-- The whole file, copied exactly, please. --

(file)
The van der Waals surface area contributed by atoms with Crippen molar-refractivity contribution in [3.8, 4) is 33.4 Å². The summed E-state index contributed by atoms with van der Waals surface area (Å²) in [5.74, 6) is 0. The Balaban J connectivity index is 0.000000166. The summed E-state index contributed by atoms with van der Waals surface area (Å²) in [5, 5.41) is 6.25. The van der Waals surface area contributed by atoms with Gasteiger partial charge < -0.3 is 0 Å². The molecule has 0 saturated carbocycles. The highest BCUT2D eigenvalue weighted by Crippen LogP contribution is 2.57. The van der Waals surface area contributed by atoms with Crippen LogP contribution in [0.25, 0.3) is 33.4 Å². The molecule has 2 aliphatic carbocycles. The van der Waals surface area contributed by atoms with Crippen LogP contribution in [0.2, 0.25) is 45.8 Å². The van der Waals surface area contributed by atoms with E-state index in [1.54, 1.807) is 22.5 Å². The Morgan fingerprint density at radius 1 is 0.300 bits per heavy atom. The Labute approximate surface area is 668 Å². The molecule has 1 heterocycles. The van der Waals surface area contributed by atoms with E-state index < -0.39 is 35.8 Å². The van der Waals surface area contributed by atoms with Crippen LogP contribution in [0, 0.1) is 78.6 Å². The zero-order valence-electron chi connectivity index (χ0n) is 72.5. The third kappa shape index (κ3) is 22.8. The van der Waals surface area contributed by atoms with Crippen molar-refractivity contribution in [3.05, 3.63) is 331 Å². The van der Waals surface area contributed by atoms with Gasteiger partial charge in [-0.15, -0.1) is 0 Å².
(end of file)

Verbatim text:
The van der Waals surface area contributed by atoms with Crippen molar-refractivity contribution in [3.8, 4) is 33.4 Å². The summed E-state index contributed by atoms with van der Waals surface area (Å²) in [5.74, 6) is 0. The Balaban J connectivity index is 0.000000166. The summed E-state index contributed by atoms with van der Waals surface area (Å²) in [5, 5.41) is 6.25. The van der Waals surface area contributed by atoms with Gasteiger partial charge < -0.3 is 0 Å². The molecule has 0 saturated carbocycles. The highest BCUT2D eigenvalue weighted by Crippen LogP contribution is 2.57. The van der Waals surface area contributed by atoms with Crippen LogP contribution in [0.25, 0.3) is 33.4 Å². The molecule has 2 aliphatic carbocycles. The van der Waals surface area contributed by atoms with Crippen LogP contribution in [0.2, 0.25) is 45.8 Å². The van der Waals surface area contributed by atoms with E-state index in [1.54, 1.807) is 22.5 Å². The Morgan fingerprint density at radius 1 is 0.300 bits per heavy atom. The Labute approximate surface area is 668 Å². The molecule has 1 heterocycles. The van der Waals surface area contributed by atoms with E-state index < -0.39 is 35.8 Å². The van der Waals surface area contributed by atoms with Crippen LogP contribution in [0, 0.1) is 78.6 Å². The zero-order valence-electron chi connectivity index (χ0n) is 72.5. The third kappa shape index (κ3) is 22.8. The van der Waals surface area contributed by atoms with Crippen molar-refractivity contribution in [3.05, 3.63) is 331 Å². The van der Waals surface area contributed by atoms with Gasteiger partial charge in [-0.15, -0.1) is 0 Å².